Medi-Cal Investigation Of Inflated Bills Yields Settlement From Lab Corp.
Meanwhile, federal investigators look into suspicious sales of prostheses, and S.D. whistle blower earns reward from federal government.
Modern Healthcare: Lab Corp. To Pay $49.5 Million To Settle Kickback Case
Laboratory Corp. of America has agreed to pay $49.5 million to resolve a whistle-blower's allegations that the Burlington, N.C.-based company paid kickbacks to doctors and hospitals for referring California Medicaid patients, whose bills were then allegedly inflated. The announcement brings the state's tally of settlements to more than $290 million and counting in its ongoing investigation into whistle-blower complaints against companies accused of inflating bills to Medi-Cal, California's Medicaid program. State law says companies must offer Medi-Cal comparable rates to similar payers (Carlson, 8/31).
(Minneapolis-St. Paul, Minn.) Star Tribune: Patients Flimflammed Out Of Their Prostheses?
The manager of prosthetic devices at the University of Minnesota Medical Center has been suspended with pay pending a federal investigation into whether he defrauded patients by convincing them to replace high-quality artificial limbs and parts and then selling their discards on eBay. Court documents unsealed this week show federal agents recently searched the Coon Rapids home of Peter Stasica Jr., 50, who has been employed by the hospital's owner, Fairview Health Services, since 1994. They seized computer equipment, financial records and several prosthetic devices, including a lower leg, an arm and a knee (Browning, 8/31).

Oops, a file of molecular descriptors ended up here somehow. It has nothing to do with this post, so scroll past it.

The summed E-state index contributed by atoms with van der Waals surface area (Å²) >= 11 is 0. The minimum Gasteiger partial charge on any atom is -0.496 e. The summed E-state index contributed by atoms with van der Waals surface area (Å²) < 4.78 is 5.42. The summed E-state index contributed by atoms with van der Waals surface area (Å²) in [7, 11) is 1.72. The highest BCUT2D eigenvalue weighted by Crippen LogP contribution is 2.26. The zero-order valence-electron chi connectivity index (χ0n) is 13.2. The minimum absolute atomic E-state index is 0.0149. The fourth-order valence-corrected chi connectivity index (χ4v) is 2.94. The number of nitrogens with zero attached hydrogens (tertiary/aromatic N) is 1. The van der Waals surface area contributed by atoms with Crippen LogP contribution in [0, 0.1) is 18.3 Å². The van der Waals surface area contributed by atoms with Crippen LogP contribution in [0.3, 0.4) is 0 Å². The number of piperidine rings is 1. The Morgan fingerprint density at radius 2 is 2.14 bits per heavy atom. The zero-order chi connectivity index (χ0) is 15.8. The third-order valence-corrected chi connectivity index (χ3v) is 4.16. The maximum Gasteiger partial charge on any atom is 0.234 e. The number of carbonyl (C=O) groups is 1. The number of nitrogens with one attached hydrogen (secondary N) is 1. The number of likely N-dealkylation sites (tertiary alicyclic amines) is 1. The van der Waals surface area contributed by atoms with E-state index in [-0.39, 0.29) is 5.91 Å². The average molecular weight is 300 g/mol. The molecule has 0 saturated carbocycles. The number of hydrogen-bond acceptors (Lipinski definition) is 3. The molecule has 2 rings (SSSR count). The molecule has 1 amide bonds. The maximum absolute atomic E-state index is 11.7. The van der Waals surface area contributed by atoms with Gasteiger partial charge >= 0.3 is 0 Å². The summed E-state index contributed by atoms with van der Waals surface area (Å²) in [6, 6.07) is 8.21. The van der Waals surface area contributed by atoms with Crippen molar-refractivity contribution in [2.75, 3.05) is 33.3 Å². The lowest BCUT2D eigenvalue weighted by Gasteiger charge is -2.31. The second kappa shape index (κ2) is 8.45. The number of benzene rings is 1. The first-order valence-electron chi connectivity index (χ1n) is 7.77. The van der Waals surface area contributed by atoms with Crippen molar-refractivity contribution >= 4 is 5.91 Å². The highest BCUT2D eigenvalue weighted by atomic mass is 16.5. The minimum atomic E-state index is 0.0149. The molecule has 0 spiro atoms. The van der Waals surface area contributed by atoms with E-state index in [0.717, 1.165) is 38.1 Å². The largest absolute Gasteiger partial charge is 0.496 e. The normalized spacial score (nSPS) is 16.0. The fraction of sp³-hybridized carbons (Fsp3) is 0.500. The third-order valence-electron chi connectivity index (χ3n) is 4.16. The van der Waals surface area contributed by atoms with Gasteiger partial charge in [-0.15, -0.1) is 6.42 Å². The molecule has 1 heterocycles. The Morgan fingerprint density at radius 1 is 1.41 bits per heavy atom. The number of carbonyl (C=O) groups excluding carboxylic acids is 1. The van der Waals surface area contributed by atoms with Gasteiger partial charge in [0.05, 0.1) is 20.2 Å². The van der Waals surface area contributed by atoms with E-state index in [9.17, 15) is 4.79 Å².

Sioux Falls Argus Leader: Catholic Family Services Pays Up After Whistle Blows
A counselor who blew the whistle on Catholic Family Services over Medicare and Medicaid billing errors will receive $15,000 under a settlement agreement. The Catholic Diocese of Sioux Falls' counseling program admitted no wrongdoing in the case but agreed to forfeit $90,000 to the U.S. government, which in turn will give $15,000 to Diane Cogley of Sioux Falls. Cogley was working in Mitchell as a CFS counselor in June 2009 when she uncovered evidence of false billing claims. According to her complaint, CFS routinely would put Cogley's name on reimbursement claims for services actually provided by other counselors who didn't hold the same credentials and would not have been eligible for Medicaid and Medicare payments (Verges, 9/1).